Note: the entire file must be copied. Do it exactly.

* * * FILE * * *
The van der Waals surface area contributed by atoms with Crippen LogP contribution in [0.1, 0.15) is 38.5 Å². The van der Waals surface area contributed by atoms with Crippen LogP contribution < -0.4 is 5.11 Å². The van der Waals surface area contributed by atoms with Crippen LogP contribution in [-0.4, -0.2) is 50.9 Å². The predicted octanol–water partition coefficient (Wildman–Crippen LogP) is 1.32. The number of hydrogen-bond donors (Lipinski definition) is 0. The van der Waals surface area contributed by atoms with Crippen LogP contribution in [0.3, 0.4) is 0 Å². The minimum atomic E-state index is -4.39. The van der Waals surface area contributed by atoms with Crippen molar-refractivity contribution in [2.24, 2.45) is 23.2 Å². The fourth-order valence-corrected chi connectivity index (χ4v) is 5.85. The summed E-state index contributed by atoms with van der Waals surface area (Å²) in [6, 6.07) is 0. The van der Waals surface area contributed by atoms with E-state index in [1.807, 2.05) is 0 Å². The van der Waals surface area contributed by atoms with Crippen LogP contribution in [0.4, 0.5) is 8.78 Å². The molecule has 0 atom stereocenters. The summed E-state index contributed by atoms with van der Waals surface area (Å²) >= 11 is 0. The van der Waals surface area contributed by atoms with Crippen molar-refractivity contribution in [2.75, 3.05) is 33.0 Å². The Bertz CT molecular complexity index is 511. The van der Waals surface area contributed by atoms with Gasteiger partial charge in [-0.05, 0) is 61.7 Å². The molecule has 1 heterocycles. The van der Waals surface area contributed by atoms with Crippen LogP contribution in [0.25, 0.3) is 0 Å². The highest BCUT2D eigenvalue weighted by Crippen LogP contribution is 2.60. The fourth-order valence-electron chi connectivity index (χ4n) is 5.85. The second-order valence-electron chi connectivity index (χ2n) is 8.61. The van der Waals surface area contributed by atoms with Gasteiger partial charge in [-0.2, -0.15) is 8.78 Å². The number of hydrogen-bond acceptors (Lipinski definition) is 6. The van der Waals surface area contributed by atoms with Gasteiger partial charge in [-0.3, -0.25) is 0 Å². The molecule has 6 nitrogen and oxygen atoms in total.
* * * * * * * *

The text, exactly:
The van der Waals surface area contributed by atoms with Crippen LogP contribution in [0.1, 0.15) is 38.5 Å². The van der Waals surface area contributed by atoms with Crippen LogP contribution < -0.4 is 5.11 Å². The van der Waals surface area contributed by atoms with Crippen LogP contribution in [-0.4, -0.2) is 50.9 Å². The predicted octanol–water partition coefficient (Wildman–Crippen LogP) is 1.32. The number of hydrogen-bond donors (Lipinski definition) is 0. The van der Waals surface area contributed by atoms with Crippen LogP contribution in [0.3, 0.4) is 0 Å². The minimum atomic E-state index is -4.39. The van der Waals surface area contributed by atoms with Crippen molar-refractivity contribution in [2.24, 2.45) is 23.2 Å². The fourth-order valence-corrected chi connectivity index (χ4v) is 5.85. The summed E-state index contributed by atoms with van der Waals surface area (Å²) in [6, 6.07) is 0. The van der Waals surface area contributed by atoms with E-state index in [1.807, 2.05) is 0 Å². The van der Waals surface area contributed by atoms with Crippen LogP contribution in [0.4, 0.5) is 8.78 Å². The molecule has 0 atom stereocenters. The summed E-state index contributed by atoms with van der Waals surface area (Å²) >= 11 is 0. The van der Waals surface area contributed by atoms with Crippen molar-refractivity contribution in [2.75, 3.05) is 33.0 Å². The Bertz CT molecular complexity index is 511. The van der Waals surface area contributed by atoms with Gasteiger partial charge in [-0.05, 0) is 61.7 Å². The molecule has 1 heterocycles. The van der Waals surface area contributed by atoms with Crippen LogP contribution in [0.25, 0.3) is 0 Å². The highest BCUT2D eigenvalue weighted by Crippen LogP contribution is 2.60. The fourth-order valence-electron chi connectivity index (χ4n) is 5.85. The second-order valence-electron chi connectivity index (χ2n) is 8.61. The van der Waals surface area contributed by atoms with Gasteiger partial charge in [-0.2, -0.15) is 8.78 Å². The number of hydrogen-bond acceptors (Lipinski definition) is 6. The van der Waals surface area contributed by atoms with Gasteiger partial charge in [-0.3, -0.25) is 0 Å². The molecule has 6 nitrogen and oxygen atoms in total.